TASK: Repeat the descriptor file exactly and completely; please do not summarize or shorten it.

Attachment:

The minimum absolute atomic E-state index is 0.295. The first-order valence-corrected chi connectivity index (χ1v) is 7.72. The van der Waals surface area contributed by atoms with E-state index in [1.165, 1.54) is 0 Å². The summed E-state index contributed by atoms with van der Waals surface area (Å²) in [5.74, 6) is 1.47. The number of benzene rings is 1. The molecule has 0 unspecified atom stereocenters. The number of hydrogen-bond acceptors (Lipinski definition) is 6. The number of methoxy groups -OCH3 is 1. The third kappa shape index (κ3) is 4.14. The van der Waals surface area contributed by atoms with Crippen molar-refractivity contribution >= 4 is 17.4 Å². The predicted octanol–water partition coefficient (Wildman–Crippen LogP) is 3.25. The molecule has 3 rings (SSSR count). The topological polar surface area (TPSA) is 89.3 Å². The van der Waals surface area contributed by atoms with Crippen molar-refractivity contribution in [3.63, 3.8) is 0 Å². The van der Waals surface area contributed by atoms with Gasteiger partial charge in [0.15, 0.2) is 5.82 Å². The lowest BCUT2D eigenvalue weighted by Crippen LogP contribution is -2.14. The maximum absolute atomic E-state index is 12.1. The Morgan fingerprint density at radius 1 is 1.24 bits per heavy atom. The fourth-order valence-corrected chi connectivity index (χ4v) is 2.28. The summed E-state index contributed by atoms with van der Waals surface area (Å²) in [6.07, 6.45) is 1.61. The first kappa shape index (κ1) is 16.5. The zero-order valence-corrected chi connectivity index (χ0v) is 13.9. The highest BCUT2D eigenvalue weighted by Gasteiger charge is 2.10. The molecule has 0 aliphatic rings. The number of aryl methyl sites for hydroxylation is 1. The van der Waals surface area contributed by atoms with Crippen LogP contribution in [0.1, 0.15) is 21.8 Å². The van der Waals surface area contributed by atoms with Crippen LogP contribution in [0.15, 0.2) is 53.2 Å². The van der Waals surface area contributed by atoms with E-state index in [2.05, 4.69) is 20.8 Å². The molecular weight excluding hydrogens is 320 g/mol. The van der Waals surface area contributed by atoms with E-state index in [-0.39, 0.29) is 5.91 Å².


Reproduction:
The minimum absolute atomic E-state index is 0.295. The first-order valence-corrected chi connectivity index (χ1v) is 7.72. The van der Waals surface area contributed by atoms with E-state index in [1.165, 1.54) is 0 Å². The summed E-state index contributed by atoms with van der Waals surface area (Å²) in [5.74, 6) is 1.47. The number of benzene rings is 1. The molecule has 0 unspecified atom stereocenters. The number of hydrogen-bond acceptors (Lipinski definition) is 6. The number of methoxy groups -OCH3 is 1. The third kappa shape index (κ3) is 4.14. The van der Waals surface area contributed by atoms with Crippen molar-refractivity contribution >= 4 is 17.4 Å². The predicted octanol–water partition coefficient (Wildman–Crippen LogP) is 3.25. The molecule has 3 rings (SSSR count). The topological polar surface area (TPSA) is 89.3 Å². The van der Waals surface area contributed by atoms with Crippen molar-refractivity contribution in [3.63, 3.8) is 0 Å². The van der Waals surface area contributed by atoms with Gasteiger partial charge in [0.15, 0.2) is 5.82 Å². The lowest BCUT2D eigenvalue weighted by Crippen LogP contribution is -2.14. The maximum absolute atomic E-state index is 12.1. The Morgan fingerprint density at radius 1 is 1.24 bits per heavy atom. The fourth-order valence-corrected chi connectivity index (χ4v) is 2.28. The summed E-state index contributed by atoms with van der Waals surface area (Å²) in [6.07, 6.45) is 1.61. The first kappa shape index (κ1) is 16.5. The zero-order valence-corrected chi connectivity index (χ0v) is 13.9. The highest BCUT2D eigenvalue weighted by Gasteiger charge is 2.10. The molecule has 0 aliphatic rings. The number of aryl methyl sites for hydroxylation is 1. The van der Waals surface area contributed by atoms with Crippen LogP contribution in [0.1, 0.15) is 21.8 Å². The van der Waals surface area contributed by atoms with Crippen LogP contribution in [0.15, 0.2) is 53.2 Å². The van der Waals surface area contributed by atoms with E-state index in [2.05, 4.69) is 20.8 Å². The molecular weight excluding hydrogens is 320 g/mol. The van der Waals surface area contributed by atoms with E-state index in [-0.39, 0.29) is 5.91 Å².